At 5:30pm on Saturday 6th June, members of the local community took part in a special annual service commemorating the D-Day landings in Normandy on 6th June 1944.
Before the UK Atomic Energy Authority (UKAEA) took over the Harwell site in 1946, it had been an airfield for the previous nine years, known as RAF Harwell. During World War II, six Horsa gliders towed by Halifax bombers carrying the Coup de Main party consisting of four platoons from D Company and two platoons from B Company 2nd Bn Oxfordshire and Buckinghamshire Light Infantry under the command of Major John Howard, took off from RAF Tarrant Rushton in Dorset, these were the first to land in Normandy at 0016hrs 6 June by what is now Pegasus and Horsa Bridges at Benouville.
The gliders, that took off from RAF Harwell were the second wave containing the rest of 2nd Bn Oxfordshire and Buckinghamshire Light Infantry who landed at Ranville later on D-Day after the seaborne landings had commenced.
This historic event is now known as the D-Day landings and every year war veterans and members of the local community gather at the Memorial Stone (pictured above) to remember those who took off from the RAF Harwell airstrip, which is now half covered up by Diamond.
In attendance were local units of the Royal British Legion, the Air Army Corps, Air Training Cadets and RAF Associations, to name but a few. In attendance every year are members of the Guinea Pig Club, a charity formed during the Second World War by airmen who were undergoing pioneering plastic surgery medical treatment for burns sustained in battle. In previous years the Guinea Pigs have visited Diamond ahead of the ceremony and this year Physical Sciences Director Prof. Trevor Rayment (pictured right with Guinea Pig Club member Jack Perry) met them at the Royal British Legion in Harwell to update them on the latest news from Diamond.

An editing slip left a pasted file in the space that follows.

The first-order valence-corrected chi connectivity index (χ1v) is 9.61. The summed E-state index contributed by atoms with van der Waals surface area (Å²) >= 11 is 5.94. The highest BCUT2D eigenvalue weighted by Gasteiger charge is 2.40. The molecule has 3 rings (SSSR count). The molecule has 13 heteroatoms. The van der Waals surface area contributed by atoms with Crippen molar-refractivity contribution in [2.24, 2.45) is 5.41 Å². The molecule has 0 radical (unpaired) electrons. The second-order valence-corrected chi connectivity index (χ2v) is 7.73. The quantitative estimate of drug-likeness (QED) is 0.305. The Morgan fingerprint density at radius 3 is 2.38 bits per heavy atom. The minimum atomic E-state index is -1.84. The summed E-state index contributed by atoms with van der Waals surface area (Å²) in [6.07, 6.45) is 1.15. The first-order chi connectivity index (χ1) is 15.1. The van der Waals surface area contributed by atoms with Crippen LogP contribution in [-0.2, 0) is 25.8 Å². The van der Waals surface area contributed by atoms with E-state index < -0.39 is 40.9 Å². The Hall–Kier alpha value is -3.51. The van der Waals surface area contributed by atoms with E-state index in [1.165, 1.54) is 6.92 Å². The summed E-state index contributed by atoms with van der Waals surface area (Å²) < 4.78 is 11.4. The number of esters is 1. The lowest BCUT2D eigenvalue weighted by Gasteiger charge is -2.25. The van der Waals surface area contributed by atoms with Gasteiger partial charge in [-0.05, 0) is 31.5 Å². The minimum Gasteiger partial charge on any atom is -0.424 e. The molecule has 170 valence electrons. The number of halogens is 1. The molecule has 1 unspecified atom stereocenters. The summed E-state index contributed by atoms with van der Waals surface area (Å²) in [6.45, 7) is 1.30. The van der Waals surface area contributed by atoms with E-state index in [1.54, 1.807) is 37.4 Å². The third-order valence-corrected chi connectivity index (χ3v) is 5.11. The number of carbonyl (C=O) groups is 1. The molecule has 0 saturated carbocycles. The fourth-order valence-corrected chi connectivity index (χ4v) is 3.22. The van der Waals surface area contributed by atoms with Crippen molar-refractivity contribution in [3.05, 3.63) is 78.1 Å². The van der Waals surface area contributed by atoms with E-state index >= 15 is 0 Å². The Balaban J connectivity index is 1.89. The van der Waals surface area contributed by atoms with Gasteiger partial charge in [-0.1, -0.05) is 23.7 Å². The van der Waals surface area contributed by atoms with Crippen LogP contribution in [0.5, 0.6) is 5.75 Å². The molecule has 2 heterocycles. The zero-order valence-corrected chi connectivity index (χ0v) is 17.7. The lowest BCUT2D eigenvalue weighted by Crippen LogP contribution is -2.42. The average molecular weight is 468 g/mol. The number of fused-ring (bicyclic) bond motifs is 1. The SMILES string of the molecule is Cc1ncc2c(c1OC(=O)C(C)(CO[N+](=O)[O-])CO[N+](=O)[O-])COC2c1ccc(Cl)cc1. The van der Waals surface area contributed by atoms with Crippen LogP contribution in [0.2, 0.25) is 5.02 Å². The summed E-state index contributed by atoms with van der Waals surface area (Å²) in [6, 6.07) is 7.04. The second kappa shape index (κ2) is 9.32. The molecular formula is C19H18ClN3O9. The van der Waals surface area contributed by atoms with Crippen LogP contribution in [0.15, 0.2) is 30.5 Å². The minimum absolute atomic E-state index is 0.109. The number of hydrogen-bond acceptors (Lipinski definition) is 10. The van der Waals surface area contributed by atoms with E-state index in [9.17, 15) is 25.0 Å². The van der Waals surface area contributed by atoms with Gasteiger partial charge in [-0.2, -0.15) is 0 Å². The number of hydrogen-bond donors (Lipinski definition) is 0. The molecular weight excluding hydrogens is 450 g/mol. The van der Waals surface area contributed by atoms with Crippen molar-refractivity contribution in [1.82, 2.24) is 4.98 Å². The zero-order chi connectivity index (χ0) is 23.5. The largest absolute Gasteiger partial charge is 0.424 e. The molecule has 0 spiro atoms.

During the service wreaths were laid at the Memorial Stone (pictured below) by representatives of each group in attendance, together with single stem poppies laid by children from the nearby Chilton Primary School. Each year, one of Diamond's directors attends the ceremony and lays down a wreath in rememberance. In position since July 2008, this year was the first opportunity for Prof. Trevor Rayment to take part and he laid a wreath on behalf of Diamond.
"I was honoured to take part in this historical ceremony along with my colleagues from the many other science and business facilities on the Harwell site. It was a pleasure to meet members of the Guinea Pig Club earlier in the day and update them on Diamond's progress. They provide a living link to Harwell's history."
Prof. Trevor Rayment, Physical Sciences Director, Diamond Light Source
Diamond Light Source is the UK's national synchrotron science facility, located at the Harwell Science and Innovation Campus in Oxfordshire.
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